Fidelity released its fourth annual survey on millionaires Fidelity Millionaire Outlook. The results made for interesting if unsurprising reading. Some key findings:
1. the outlook of millionaire households is the most optimistic since 2006. Given the intervening economic events it would be very surprising if the survey had produced any other result;
2. four out of ten millionaires do not feel wealthy. Again, this should not surprise anyone. In most developed economies, being a marginal millionaire does not make you wealthy enough that your standard of living cannot be adversely affected by rising taxation on incomes, rising property taxes, rising inflation and the potential for economic adversity to impact your business, your job and your investments. Add in the common perception that wealth is relative (usually to others) and the very substantial incremental costs of expanding living costs if you want to move "up market", and it is easy to understand why having USD1-2 million does not make you feel wealthy;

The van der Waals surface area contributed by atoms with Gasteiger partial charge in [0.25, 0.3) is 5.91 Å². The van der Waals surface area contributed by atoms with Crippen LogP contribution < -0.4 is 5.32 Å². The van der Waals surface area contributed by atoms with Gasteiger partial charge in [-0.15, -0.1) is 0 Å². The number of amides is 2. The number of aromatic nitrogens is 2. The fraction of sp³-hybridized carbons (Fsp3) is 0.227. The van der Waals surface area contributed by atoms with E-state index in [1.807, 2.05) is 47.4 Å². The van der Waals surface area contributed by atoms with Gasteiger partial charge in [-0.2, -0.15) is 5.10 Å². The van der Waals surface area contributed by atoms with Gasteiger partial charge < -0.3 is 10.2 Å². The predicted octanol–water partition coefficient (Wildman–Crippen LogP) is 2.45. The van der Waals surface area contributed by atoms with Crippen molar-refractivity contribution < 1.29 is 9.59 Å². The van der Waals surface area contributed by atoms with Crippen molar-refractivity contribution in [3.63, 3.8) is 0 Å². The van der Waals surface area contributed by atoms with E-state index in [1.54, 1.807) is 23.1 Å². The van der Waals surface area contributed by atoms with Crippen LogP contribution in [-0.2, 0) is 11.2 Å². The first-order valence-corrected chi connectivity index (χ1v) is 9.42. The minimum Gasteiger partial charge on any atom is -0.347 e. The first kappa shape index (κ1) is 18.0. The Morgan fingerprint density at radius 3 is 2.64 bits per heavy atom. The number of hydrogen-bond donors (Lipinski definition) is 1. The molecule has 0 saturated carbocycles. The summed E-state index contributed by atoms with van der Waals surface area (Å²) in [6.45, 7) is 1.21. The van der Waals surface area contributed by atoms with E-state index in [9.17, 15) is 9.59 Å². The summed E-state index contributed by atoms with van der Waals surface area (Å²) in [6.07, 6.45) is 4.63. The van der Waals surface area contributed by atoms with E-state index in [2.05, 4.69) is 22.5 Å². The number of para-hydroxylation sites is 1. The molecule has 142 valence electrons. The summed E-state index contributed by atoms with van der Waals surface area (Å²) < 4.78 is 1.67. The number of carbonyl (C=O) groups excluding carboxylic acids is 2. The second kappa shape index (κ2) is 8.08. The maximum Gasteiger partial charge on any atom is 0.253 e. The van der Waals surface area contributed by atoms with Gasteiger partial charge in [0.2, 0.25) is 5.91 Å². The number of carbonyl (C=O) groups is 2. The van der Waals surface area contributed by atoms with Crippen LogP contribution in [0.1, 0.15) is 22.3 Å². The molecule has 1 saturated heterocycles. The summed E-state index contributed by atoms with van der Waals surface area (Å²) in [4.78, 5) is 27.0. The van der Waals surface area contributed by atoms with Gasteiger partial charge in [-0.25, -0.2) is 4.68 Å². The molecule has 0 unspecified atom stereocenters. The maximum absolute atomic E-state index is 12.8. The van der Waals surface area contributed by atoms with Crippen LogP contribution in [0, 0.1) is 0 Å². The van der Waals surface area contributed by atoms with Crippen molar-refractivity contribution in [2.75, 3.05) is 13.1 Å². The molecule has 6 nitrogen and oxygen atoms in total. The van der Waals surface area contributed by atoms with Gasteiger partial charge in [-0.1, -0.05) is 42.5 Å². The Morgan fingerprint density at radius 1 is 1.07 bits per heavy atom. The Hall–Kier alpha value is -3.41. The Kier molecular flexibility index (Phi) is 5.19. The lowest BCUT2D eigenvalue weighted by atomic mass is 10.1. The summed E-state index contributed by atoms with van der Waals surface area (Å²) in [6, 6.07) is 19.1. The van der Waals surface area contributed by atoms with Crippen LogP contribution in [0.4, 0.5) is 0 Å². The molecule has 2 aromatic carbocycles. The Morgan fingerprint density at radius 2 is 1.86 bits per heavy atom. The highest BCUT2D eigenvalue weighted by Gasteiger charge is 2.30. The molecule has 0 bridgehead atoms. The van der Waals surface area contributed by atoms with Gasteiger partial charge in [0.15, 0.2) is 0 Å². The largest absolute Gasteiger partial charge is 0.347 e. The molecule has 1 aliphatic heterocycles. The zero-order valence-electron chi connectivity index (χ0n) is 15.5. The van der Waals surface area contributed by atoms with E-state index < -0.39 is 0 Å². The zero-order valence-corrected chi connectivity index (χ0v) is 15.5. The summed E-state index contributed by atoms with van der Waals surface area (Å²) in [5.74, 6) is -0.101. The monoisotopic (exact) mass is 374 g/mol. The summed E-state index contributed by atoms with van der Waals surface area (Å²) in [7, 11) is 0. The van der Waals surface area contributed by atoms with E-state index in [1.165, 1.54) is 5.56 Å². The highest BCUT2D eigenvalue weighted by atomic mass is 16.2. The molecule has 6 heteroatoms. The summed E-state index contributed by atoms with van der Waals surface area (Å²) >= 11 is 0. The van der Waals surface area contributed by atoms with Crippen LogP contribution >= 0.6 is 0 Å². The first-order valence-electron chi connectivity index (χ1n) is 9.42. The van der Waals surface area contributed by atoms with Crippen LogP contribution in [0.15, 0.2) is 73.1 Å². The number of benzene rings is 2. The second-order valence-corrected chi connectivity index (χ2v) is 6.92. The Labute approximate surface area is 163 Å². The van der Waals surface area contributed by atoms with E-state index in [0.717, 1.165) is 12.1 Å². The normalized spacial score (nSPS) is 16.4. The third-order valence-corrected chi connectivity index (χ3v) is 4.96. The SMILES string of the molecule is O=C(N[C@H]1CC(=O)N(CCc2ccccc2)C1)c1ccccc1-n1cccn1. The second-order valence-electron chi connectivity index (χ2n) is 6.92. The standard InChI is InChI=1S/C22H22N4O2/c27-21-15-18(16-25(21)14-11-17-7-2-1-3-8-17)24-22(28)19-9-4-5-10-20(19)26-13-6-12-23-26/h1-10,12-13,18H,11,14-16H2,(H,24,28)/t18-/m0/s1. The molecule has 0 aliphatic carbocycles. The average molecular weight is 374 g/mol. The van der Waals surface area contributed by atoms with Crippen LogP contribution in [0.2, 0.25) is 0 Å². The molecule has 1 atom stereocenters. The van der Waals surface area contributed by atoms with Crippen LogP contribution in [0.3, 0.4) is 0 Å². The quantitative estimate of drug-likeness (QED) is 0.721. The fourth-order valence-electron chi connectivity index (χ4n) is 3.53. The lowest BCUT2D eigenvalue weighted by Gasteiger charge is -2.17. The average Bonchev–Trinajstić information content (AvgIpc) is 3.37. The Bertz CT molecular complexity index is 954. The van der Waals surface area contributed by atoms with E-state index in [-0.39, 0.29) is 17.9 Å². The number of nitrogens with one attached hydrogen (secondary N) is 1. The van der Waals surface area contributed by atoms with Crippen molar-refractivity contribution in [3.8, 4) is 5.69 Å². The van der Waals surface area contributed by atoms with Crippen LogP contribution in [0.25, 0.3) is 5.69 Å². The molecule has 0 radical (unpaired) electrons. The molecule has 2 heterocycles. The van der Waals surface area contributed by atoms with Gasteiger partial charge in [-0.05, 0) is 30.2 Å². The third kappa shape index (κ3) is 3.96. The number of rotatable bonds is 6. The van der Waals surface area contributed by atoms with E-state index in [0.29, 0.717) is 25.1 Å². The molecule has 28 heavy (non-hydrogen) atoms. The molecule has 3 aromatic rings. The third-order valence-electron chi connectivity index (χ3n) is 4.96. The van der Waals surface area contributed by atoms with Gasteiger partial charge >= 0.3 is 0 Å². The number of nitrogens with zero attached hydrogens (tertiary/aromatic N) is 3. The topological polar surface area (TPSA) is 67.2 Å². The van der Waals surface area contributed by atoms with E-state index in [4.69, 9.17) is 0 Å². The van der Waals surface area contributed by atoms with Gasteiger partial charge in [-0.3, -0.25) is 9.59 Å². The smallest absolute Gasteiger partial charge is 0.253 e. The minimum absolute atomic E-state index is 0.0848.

3. four out of ten millionaires are concerned about maintaining their lifestyle in retirement. Given the comments made in #2 above, this is understandable;
4. the average age of the millionaires surveyed was 56. For most of us, it takes time to accumulate wealth.
Fidelity's survey reinforces some of my long held beliefs:
A. preventing lifestyle expansion is essential. If you want to (i) retire early and (ii) feel comfortably off, living well below your means is critical - relying on rising income and/or investments to get you there will not work as often as people would like to believe. The more you spend the more you need and the greater the risk of being trapped into working for ever;
B. comparatives matter. If you want to feel wealthier, learn to enjoy a less expensive lifestyle. Move to a less affluent neighbourhood, hang out with less affluent people and keep reminding yourself that 99% of the world's population gets by with a lot less.